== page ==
Western writing systems - the Italic, Greek, and Cyrilic alphabets - are written left to right. It is usually supposed that this has a practical reason - when writing with ink, the right hand moves to the right without touching the still fresh ink of the recently written words. And most humans are right-handed, for reasons I ignore (and I suppose science ignores too, albeit this pseudo-scientific evil conspiracy called evolutionary psychology probably having its two cents of illogical and unfalsifiable pseudotheories about the issue).
But Arabic alphabet is written right to left, and it doesn't seem its users actually have a problem with messing the ink with their right hands. So it might be merely contingent; if you flip a coin, it will give you either head or tails, and there is no use to speculate on the "reasons" why it ended with tails up ex post facto.
Two of the issues you point - the order of years in timelines and the order of books in shelves - are directly related to the way we write. I do not know if timelines or shelves are organised differently in countries that use the Arabic alphabet, but it would be logical, and I suppose that if it is not the case, it is probably due to Western influence.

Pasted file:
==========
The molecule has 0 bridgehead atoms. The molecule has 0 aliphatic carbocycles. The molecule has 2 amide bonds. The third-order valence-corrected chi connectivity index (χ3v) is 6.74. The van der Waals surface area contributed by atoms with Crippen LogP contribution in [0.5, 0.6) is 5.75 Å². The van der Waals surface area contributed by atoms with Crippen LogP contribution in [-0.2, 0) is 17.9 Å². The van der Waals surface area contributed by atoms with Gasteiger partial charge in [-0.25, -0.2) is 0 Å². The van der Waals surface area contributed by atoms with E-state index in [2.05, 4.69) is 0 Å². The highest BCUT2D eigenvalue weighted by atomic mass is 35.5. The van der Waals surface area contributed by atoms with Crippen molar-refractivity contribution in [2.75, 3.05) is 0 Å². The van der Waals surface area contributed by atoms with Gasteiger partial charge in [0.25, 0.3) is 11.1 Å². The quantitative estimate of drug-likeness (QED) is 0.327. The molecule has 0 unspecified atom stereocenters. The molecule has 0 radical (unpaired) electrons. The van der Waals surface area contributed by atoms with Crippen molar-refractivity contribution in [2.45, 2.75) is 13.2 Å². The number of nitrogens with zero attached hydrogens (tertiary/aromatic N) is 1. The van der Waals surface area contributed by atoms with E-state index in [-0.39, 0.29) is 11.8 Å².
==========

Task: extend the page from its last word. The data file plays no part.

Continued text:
As for the order of the keys in a piano - and other keyboard musical instruments - it seems to follow from the fact that our musical tradition puts more emphasys in the higher voices(1). We hear the soprano, the violin, the flute conducting the main melody, while the baritone, the cello, or the bassoon, play a secondary role, providing harmonic support for the main voice. In a keyboard instrument, consequently, we are to expect that the higher notes will be melodic and involve more complicated hand movements, while the lower notes will provide harmonic support. As most pianists, organists, etc., are right-handed, it makes sence to put the lower note keys to the left.
(1) "Higher", here, in a merely acustic context, as in, "higher wave frequency", not implying any superiority.